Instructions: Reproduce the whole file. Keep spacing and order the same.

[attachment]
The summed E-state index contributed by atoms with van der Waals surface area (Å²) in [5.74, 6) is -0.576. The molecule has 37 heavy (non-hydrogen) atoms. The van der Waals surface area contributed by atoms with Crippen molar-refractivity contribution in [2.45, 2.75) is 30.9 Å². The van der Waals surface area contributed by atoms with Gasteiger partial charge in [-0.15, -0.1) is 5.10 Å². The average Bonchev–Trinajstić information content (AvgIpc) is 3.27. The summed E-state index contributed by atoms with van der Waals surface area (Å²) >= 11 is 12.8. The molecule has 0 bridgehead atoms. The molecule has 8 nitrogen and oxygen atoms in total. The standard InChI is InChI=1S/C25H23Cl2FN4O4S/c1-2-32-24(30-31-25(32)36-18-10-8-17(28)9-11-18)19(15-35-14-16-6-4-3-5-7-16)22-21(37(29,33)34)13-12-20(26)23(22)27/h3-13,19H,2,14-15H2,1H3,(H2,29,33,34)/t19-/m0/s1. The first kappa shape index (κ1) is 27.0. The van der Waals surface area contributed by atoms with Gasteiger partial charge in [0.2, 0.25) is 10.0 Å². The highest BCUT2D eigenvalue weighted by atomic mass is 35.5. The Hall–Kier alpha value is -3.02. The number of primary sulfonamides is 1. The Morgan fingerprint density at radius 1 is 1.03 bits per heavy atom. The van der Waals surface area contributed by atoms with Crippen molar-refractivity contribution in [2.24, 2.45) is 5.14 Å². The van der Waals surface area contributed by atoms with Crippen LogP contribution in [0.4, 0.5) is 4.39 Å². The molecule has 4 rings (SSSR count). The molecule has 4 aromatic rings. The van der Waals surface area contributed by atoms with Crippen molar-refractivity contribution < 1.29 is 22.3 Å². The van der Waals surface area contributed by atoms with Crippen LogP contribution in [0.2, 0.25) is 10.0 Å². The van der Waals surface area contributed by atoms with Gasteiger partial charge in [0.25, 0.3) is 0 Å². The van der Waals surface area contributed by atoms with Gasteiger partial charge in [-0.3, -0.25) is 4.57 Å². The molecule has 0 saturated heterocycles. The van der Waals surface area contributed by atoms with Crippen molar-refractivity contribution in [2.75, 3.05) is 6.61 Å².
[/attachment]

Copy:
The summed E-state index contributed by atoms with van der Waals surface area (Å²) in [5.74, 6) is -0.576. The molecule has 37 heavy (non-hydrogen) atoms. The van der Waals surface area contributed by atoms with Crippen molar-refractivity contribution in [2.45, 2.75) is 30.9 Å². The van der Waals surface area contributed by atoms with Gasteiger partial charge in [-0.15, -0.1) is 5.10 Å². The average Bonchev–Trinajstić information content (AvgIpc) is 3.27. The summed E-state index contributed by atoms with van der Waals surface area (Å²) >= 11 is 12.8. The molecule has 0 bridgehead atoms. The molecule has 8 nitrogen and oxygen atoms in total. The standard InChI is InChI=1S/C25H23Cl2FN4O4S/c1-2-32-24(30-31-25(32)36-18-10-8-17(28)9-11-18)19(15-35-14-16-6-4-3-5-7-16)22-21(37(29,33)34)13-12-20(26)23(22)27/h3-13,19H,2,14-15H2,1H3,(H2,29,33,34)/t19-/m0/s1. The first kappa shape index (κ1) is 27.0. The van der Waals surface area contributed by atoms with Gasteiger partial charge in [0.2, 0.25) is 10.0 Å². The highest BCUT2D eigenvalue weighted by atomic mass is 35.5. The Hall–Kier alpha value is -3.02. The number of primary sulfonamides is 1. The Morgan fingerprint density at radius 1 is 1.03 bits per heavy atom. The van der Waals surface area contributed by atoms with Crippen molar-refractivity contribution in [2.24, 2.45) is 5.14 Å². The van der Waals surface area contributed by atoms with Crippen LogP contribution in [0.4, 0.5) is 4.39 Å². The molecule has 4 rings (SSSR count). The molecule has 4 aromatic rings. The van der Waals surface area contributed by atoms with Crippen molar-refractivity contribution < 1.29 is 22.3 Å². The van der Waals surface area contributed by atoms with Crippen LogP contribution in [0.2, 0.25) is 10.0 Å². The van der Waals surface area contributed by atoms with Gasteiger partial charge in [0.25, 0.3) is 0 Å². The van der Waals surface area contributed by atoms with Gasteiger partial charge in [-0.3, -0.25) is 4.57 Å². The molecule has 0 saturated heterocycles. The van der Waals surface area contributed by atoms with Crippen molar-refractivity contribution in [2.75, 3.05) is 6.61 Å².